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In Perfect Harmony

Helene Grimaud: pianist and wolves



Helene Grimaud

 Helene Grimaud is an internationally acclaimed concert pianist. Reviews of her performances have ranged from “exquisite” and “virtuoso” to “highly personal” and “favorite among many conductors.” A native of France, she travels the world giving some 100 concerts a year. She is founder and a director of the Wolf Conservation Center in South Salem, dedicated to educating the public about wolves and the need to protect them. She lives in North Salem. She spoke with Bedford Magazine about her career, her love of wolves, and her June 2 concert at John Jay High School.

 
You are an internationally acclaimed musician and an active conservationist. How do you account for these two very different facets of your life?

I have had two decisive moments in my life. As a child, I was relentlessly agitated, bored in school, and hated sports and ballet. My father, as a last resort to focus my attention, took me at age eight to a children’s music-appreciation class. I instantly knew that I had found my passion. At 16 I won the piano competition at the Paris Conservatory. My parents, both academics, weren’t convinced that music would provide me with a livelihood, and they insisted I study something else as well. I chose ethology and became deeply interested in animals, their behavior, and their habitat. Years later in northern Florida I was introduced to a wolf—actually a high-content hybrid—kept as a pet by a lonely Vietnam veteran. I was mesmerized by this animal and my life again took a new course.

I began learning all I could about wolves, their ecological role, how endangered they are, and the obstacles to their recovery. I realized that their greatest enemy is a lack of human tolerance due to ignorance. Wolves are keystone to larger conservation efforts, because by saving the wolf, we are saving every animal that lives belowit in the food chain. So I decided in 1996 to create an education center to promote wolf conservation and to teach the ecological benefits of wolves. I figured people would be touched by actually meeting such an animal. At first, the Center was a shoe-string affair with three wolves, while I and a partner did most of the work. In 1999 we incorporated as a not-for-profit environmental education organization and shortly became part of the national Species Survival Plan. Today we have some 25 wolves, all donated from USDA-approved nature centers or zoos, a wonderful board of directors, a professional staff, and on-site and off-site educational programs. None of this would have been possible without the outstanding volunteers.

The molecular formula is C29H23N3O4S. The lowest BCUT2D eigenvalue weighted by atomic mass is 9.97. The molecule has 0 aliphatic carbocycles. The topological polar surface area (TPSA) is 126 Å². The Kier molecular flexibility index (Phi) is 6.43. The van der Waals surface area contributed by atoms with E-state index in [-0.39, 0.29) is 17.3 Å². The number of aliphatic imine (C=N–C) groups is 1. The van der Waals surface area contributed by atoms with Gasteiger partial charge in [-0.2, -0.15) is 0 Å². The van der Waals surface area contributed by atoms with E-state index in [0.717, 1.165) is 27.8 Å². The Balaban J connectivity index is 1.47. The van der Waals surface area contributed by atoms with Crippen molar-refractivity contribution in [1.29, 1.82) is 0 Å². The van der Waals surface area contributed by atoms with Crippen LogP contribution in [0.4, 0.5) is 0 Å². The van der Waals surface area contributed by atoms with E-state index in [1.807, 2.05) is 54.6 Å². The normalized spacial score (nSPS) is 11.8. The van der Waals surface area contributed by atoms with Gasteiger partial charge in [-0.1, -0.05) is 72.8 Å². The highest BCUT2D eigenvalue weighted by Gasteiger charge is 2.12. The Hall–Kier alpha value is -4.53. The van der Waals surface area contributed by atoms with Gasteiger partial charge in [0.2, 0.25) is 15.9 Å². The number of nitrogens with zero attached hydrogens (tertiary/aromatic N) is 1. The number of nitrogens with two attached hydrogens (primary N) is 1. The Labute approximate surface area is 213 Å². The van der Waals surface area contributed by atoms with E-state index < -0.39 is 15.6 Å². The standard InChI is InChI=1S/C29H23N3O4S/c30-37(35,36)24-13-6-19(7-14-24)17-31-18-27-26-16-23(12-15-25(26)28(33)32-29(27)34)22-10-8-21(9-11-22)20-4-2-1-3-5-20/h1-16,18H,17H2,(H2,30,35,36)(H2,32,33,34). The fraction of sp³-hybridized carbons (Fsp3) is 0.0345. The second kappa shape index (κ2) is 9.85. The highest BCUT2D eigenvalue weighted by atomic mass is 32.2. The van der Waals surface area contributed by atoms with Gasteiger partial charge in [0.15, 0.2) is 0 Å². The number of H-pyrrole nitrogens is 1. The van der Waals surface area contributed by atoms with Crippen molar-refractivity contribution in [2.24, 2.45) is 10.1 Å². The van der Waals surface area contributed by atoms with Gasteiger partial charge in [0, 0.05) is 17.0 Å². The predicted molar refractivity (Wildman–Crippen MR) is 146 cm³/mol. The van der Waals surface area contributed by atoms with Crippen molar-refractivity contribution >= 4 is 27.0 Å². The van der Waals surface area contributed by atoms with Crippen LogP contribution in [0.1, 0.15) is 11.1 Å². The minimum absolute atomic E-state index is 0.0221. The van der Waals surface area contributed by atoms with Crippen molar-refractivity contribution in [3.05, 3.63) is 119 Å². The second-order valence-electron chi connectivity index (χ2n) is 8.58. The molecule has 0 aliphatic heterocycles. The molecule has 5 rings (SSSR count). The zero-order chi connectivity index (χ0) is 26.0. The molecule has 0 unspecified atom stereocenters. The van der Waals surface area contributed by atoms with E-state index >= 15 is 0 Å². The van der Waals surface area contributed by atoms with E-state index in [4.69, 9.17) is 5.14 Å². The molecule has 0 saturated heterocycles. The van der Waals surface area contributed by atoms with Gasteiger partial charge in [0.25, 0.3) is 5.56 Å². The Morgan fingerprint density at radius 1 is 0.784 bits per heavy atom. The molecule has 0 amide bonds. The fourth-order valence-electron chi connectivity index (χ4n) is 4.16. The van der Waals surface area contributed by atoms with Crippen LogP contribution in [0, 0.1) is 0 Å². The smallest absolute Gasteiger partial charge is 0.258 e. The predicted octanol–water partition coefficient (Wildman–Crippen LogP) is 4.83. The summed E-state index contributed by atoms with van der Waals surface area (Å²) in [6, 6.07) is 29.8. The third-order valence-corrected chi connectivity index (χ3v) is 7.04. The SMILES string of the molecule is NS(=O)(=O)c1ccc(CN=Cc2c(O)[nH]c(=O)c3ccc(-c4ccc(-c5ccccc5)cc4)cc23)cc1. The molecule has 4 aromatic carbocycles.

How did you pick South Salem as the site for the Wolf Conservation Center?

In a very mundane way. I drew a circle around New York to be within an hour-and-a-half from the city and airports, indispensable for my career. Then I began looking for real estate. South Salem not only had the right property with the possibility to expand, but the Lewisboro town government proved enormously supportive of the project.

Are you happy living in this part of I wouldn’t want to live anywhere else. It is the right place for me. After off-and-on 20-odd years in this country, I returned to Europe in 2005. I stayed for seven years but I always knew I would be back. Recently when I landed back here after a grueling six-week Asian concert tour, I felt as if I had died and gone to heaven. I feel re-energized. I love the land, the fall colors, the four seasons, the friends I have made here.